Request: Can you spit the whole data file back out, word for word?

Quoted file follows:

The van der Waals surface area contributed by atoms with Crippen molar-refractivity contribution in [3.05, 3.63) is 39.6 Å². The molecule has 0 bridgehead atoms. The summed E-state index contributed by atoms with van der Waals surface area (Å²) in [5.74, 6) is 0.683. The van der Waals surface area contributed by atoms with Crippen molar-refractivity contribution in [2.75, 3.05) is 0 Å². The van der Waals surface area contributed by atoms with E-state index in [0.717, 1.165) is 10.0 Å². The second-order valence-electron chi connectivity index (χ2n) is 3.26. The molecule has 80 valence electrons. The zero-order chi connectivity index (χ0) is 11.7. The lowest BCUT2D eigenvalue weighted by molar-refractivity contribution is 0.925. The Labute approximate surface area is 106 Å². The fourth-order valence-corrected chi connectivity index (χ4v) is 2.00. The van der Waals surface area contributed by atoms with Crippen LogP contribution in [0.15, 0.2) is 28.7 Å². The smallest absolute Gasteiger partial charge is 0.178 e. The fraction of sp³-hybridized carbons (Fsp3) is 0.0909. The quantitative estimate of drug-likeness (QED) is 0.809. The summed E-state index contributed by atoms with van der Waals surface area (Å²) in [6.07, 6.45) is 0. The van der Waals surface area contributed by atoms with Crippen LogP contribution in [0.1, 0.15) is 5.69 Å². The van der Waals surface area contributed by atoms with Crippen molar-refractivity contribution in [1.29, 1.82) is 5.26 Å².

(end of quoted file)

The van der Waals surface area contributed by atoms with Crippen molar-refractivity contribution in [3.05, 3.63) is 39.6 Å². The molecule has 0 bridgehead atoms. The summed E-state index contributed by atoms with van der Waals surface area (Å²) in [5.74, 6) is 0.683. The van der Waals surface area contributed by atoms with Crippen molar-refractivity contribution in [2.75, 3.05) is 0 Å². The van der Waals surface area contributed by atoms with E-state index in [0.717, 1.165) is 10.0 Å². The second-order valence-electron chi connectivity index (χ2n) is 3.26. The molecule has 80 valence electrons. The zero-order chi connectivity index (χ0) is 11.7. The lowest BCUT2D eigenvalue weighted by molar-refractivity contribution is 0.925. The Labute approximate surface area is 106 Å². The fourth-order valence-corrected chi connectivity index (χ4v) is 2.00. The van der Waals surface area contributed by atoms with Crippen LogP contribution in [0.15, 0.2) is 28.7 Å². The smallest absolute Gasteiger partial charge is 0.178 e. The fraction of sp³-hybridized carbons (Fsp3) is 0.0909. The quantitative estimate of drug-likeness (QED) is 0.809. The summed E-state index contributed by atoms with van der Waals surface area (Å²) in [6.07, 6.45) is 0. The van der Waals surface area contributed by atoms with Crippen LogP contribution in [0.1, 0.15) is 5.69 Å². The van der Waals surface area contributed by atoms with Crippen molar-refractivity contribution in [1.29, 1.82) is 5.26 Å².